To use social prescribing as a means of stimulating the local health economy requires money to change hands in the form of funding, contracts or other fees between either referrer, like Pauline’s GP, or social prescribing organisation and various bodies or organisations in the community to make something particular happen that hasn’t been happening before. In places where there is little to refer people to that fits their needs, it makes sense that, instead of fitting demand to supply, to work the other way and fit supply to demand.

It’s easy to assume that local organisations and community groups will always be over the moon to be referred a new person with whom to share their opportunity. This assumes two things: capacity and flexibility. I’ve heard of social prescribing projects that have referred people to opportunities without having a relationship with the opportunity in question, which built up a lot of bad blood. A small social knitting group might work because it’s small and voluntary. Without really knowing the group, a social prescribing organisation might prescribe the group to people with greater support needs than the group can meet. It isn’t that the people in the group are being selfish or uncharitable; it’s just that their opportunity isn’t right for the people to whom it’s being prescribed. A poorly chosen prescription might make our Pauline’s anxiety worse, not better. For social prescribing to be able to meet the needs of people with more complex health needs it will require a much stronger relationship, potentially involving funding, between social prescribers and the opportunities they prescribe. These kinds of relationships and strategic thinking and planning take time, trust and often a bit of money to secure.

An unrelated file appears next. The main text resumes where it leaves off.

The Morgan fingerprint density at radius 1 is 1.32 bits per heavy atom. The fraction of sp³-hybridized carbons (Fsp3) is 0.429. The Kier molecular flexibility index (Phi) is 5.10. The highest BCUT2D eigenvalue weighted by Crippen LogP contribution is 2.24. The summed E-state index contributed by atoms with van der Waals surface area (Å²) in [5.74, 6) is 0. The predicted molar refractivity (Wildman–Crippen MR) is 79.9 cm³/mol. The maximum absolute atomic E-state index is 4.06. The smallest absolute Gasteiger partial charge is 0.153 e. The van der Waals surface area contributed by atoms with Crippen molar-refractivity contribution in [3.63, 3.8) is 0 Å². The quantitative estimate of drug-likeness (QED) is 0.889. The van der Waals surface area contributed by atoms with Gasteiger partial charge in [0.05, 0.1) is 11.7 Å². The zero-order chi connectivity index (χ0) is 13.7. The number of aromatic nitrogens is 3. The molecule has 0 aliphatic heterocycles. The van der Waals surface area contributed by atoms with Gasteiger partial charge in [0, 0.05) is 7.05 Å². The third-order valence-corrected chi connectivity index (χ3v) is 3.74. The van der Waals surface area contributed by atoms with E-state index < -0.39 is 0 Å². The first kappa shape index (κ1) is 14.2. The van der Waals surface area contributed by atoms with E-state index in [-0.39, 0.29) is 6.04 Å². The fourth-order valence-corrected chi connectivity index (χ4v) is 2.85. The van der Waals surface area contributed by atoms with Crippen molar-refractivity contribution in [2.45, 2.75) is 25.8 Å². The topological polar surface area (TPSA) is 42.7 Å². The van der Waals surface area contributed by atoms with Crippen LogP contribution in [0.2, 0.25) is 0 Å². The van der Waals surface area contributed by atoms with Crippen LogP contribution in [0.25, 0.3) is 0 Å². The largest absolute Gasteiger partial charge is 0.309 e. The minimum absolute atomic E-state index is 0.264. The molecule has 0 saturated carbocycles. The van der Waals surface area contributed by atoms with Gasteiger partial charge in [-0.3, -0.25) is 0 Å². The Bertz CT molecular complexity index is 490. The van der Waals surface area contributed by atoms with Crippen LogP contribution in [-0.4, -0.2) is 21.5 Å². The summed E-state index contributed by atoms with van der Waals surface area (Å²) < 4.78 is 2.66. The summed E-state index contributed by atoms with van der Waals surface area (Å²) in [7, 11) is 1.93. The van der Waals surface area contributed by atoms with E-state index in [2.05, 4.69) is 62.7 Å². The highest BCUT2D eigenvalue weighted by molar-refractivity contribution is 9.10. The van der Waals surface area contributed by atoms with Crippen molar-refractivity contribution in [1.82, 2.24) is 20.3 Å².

The Rotherham Social Prescribing model did just that with local partners and local voluntary sector organisations working together to meet the needs of the five percent of patients in primary care most at risk of deteriorating health. Because this model knew the kinds of people which might be referred to it, the local voluntary sector could use public funds to create the kinds of services and opportunities that would really help people while at the same time also being able to also refer to other opportunities. The important thing in this model is that the five percent of people get things that really make a difference for them in ways that can be measured, managed and planned for.

Knowing who you might be referring is also important because it suggests a strong guidance on referral. In one of the large social prescribing projects I spoke with, they found that the majority of their social prescribing referrals came from a couple of GPs within a couple of practices. These were GPs who were already interested and excited in community based provision and reducing health inequalities. The GPs that weren’t that interested, or thought that money was being wasted on social prescribing that could be better spent elsewhere, didn’t refer people. In this circumstance, a firm set of referral criteria and an agreed protocol would be necessary to guarantee referrals. And for that to be agreed would require the social prescribing mechanism as a whole to be able to show that it really did have an effect on the lives of the people who passed through it. ‘Nice to have’ won’t cut it if integration is what is required.